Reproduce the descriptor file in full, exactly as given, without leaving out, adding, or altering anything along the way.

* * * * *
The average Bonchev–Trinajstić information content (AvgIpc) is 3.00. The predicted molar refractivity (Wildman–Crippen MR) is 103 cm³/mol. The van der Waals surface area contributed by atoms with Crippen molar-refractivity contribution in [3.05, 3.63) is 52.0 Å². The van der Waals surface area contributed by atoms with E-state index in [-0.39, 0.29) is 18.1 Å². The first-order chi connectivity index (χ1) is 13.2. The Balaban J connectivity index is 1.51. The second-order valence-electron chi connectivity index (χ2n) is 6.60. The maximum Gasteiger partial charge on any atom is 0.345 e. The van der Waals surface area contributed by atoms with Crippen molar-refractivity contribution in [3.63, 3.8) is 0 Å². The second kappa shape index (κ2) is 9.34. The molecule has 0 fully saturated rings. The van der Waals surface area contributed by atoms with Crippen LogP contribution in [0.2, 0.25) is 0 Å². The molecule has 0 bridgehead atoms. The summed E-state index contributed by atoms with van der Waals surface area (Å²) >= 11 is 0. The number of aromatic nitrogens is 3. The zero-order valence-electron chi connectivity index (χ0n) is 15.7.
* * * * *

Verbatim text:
The average Bonchev–Trinajstić information content (AvgIpc) is 3.00. The predicted molar refractivity (Wildman–Crippen MR) is 103 cm³/mol. The van der Waals surface area contributed by atoms with Crippen molar-refractivity contribution in [3.05, 3.63) is 52.0 Å². The van der Waals surface area contributed by atoms with E-state index in [-0.39, 0.29) is 18.1 Å². The first-order chi connectivity index (χ1) is 13.2. The Balaban J connectivity index is 1.51. The second-order valence-electron chi connectivity index (χ2n) is 6.60. The maximum Gasteiger partial charge on any atom is 0.345 e. The van der Waals surface area contributed by atoms with Crippen molar-refractivity contribution in [3.63, 3.8) is 0 Å². The second kappa shape index (κ2) is 9.34. The molecule has 0 fully saturated rings. The van der Waals surface area contributed by atoms with Crippen LogP contribution in [0.2, 0.25) is 0 Å². The molecule has 0 bridgehead atoms. The summed E-state index contributed by atoms with van der Waals surface area (Å²) >= 11 is 0. The number of aromatic nitrogens is 3. The zero-order valence-electron chi connectivity index (χ0n) is 15.7.